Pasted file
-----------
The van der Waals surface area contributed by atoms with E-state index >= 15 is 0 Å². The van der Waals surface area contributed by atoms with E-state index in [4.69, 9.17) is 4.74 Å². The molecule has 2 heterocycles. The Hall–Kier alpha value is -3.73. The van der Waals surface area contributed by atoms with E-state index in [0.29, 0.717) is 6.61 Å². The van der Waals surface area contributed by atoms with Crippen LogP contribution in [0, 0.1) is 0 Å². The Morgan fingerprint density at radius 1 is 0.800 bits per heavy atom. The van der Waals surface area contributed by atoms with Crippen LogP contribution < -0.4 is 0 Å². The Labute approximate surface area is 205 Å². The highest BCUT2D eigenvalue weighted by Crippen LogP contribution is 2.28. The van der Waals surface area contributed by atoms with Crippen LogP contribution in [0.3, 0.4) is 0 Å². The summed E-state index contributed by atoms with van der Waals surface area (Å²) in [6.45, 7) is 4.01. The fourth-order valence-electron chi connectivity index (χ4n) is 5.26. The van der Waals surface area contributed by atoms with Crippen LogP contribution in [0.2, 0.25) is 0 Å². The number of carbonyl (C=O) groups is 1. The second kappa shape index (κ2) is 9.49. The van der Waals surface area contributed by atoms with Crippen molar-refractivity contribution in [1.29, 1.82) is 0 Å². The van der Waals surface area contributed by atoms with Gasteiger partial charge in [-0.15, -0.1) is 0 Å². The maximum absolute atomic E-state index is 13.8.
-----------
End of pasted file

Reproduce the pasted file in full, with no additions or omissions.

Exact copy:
The van der Waals surface area contributed by atoms with E-state index >= 15 is 0 Å². The van der Waals surface area contributed by atoms with E-state index in [4.69, 9.17) is 4.74 Å². The molecule has 2 heterocycles. The Hall–Kier alpha value is -3.73. The van der Waals surface area contributed by atoms with E-state index in [0.29, 0.717) is 6.61 Å². The van der Waals surface area contributed by atoms with Crippen LogP contribution in [0, 0.1) is 0 Å². The Morgan fingerprint density at radius 1 is 0.800 bits per heavy atom. The van der Waals surface area contributed by atoms with Crippen LogP contribution < -0.4 is 0 Å². The Labute approximate surface area is 205 Å². The highest BCUT2D eigenvalue weighted by Crippen LogP contribution is 2.28. The van der Waals surface area contributed by atoms with Crippen LogP contribution in [0.3, 0.4) is 0 Å². The summed E-state index contributed by atoms with van der Waals surface area (Å²) in [6.45, 7) is 4.01. The fourth-order valence-electron chi connectivity index (χ4n) is 5.26. The van der Waals surface area contributed by atoms with Crippen LogP contribution in [0.2, 0.25) is 0 Å². The number of carbonyl (C=O) groups is 1. The second kappa shape index (κ2) is 9.49. The van der Waals surface area contributed by atoms with Crippen molar-refractivity contribution in [1.29, 1.82) is 0 Å². The van der Waals surface area contributed by atoms with Gasteiger partial charge in [-0.15, -0.1) is 0 Å². The maximum absolute atomic E-state index is 13.8.